May 26, 2007
Art-fest deal OK’d
After little debate, the Park City Council recently reached an agreement with the Kimball Art Center that keeps the nonprofit’s annual arts festival on Main Street.
The two sides had been negotiating for some time and were expected to sign a long-term deal. The agreement’s initial term runs from 2007 until 2011, with a five-year option running until 2016.
There was little interest from regular Parkites as the City Council approved the deal 4-0, with Roger Harlan not in attendance.
The festival had been held under one-year agreements in 2005 and 2006.
The arts festival remains the signature event on Park City’s expanding summertime calendar and it draws some of the biggest crowds of the year to the city, 42,000 in 2006, according to the Kimball, which hosts the festival as its largest fundraiser.
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In a report to the City Council before the vote, Alison Butz, who handled the negotiations for City Hall, says the festival is an "iconic event" and City Hall, the Park City Chamber/Bureau and other groups use photos from the event in marketing material.
"It’s the vision people have of Park City in the summer and we want to maintain that," Butz has said.
The festival is scheduled Aug. 4-5, with two days of festivities scheduled before the weekend.
During the festival, Main Street is closed to vehicles and artist booths are put up on the street.
The Kimball had briefly considered other sites for the festival but those discussions did not advance.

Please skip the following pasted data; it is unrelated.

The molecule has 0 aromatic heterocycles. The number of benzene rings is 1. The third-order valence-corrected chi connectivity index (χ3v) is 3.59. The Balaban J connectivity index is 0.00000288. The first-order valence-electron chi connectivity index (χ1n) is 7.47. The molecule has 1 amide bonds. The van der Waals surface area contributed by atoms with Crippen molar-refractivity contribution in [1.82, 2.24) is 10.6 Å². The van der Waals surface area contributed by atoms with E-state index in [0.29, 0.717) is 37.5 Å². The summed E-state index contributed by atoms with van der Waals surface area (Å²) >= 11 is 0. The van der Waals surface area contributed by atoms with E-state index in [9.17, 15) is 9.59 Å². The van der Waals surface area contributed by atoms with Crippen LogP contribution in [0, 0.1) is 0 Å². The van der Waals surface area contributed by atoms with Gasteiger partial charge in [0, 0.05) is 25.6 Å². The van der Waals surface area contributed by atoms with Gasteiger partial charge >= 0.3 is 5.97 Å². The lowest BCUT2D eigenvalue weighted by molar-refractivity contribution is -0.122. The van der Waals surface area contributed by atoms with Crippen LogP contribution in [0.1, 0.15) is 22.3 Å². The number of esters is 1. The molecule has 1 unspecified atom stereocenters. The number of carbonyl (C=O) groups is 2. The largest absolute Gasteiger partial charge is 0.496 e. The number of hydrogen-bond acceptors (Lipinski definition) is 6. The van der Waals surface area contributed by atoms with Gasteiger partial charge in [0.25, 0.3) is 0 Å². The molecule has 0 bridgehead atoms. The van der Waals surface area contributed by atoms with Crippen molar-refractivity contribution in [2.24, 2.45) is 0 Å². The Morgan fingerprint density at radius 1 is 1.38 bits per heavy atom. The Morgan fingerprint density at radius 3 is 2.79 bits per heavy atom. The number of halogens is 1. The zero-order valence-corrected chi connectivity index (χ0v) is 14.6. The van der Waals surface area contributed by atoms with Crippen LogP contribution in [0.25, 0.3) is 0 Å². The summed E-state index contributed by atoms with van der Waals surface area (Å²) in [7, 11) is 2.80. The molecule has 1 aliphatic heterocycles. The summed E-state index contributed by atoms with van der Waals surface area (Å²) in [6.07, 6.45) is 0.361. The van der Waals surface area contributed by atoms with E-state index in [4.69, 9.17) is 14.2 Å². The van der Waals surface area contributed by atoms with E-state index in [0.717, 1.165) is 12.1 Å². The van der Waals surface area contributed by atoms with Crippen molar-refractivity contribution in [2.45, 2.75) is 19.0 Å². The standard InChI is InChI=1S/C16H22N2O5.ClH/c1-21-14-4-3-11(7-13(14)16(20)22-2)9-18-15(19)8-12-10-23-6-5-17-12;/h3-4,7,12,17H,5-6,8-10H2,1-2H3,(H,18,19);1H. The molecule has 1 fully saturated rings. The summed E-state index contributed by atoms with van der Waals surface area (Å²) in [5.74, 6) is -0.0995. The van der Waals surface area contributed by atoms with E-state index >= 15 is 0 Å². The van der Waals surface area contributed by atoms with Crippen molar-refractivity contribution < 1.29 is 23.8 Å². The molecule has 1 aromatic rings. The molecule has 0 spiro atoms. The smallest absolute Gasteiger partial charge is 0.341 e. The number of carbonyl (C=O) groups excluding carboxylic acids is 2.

"The Kimball is in downtown Park City. We are part of downtown Park City and the arts festival should stay in downtown Park City," Pam Crowe-Weisberg, the executive director of the Kimball, told The Park Record as the deal was being finalized.
A historic house’s future
Park City officials will allow a historic house on upper Park Avenue to be disassembled and then put back together.
The city’s Historic Preservation Board, which holds some oversight in Old Town, recently unanimously approved a plan for a house at 450 Park Ave. The house sits west of and behind the No Name Saloon, a Main Street nightclub. The No Name’s planned underground expansion stretches underneath the house.
Ray Milliner, a City Hall planner, says the house will be taken apart, stored elsewhere — possibly next door — and reassembled on top of a new foundation. Milliner says nearby power lines make it too difficult to move the house with a crane, which was considered instead of disassembling the house.
Milliner says the house dates to 1925.
He expects it will be put back together in the late fall, at the earliest.
Jesse Shetler, who owns the No Name, says the work at the house will start as early as next week. The firm that owns the No Name building also owns the house.
Shetler says nobody lives in the house and it has been a rental property in the past. He says the owners are unsure if the house will be used as a rental once it is rebuilt.
The No Name plans a major renovation and Shetler says the work will make the nightclub more competitive.
The disassembly is similar to many others in Old Town, which Park City officials try to protect by making it difficult for property owners to tear down a historic house, among other measures.
Compiled by Jay Hamburger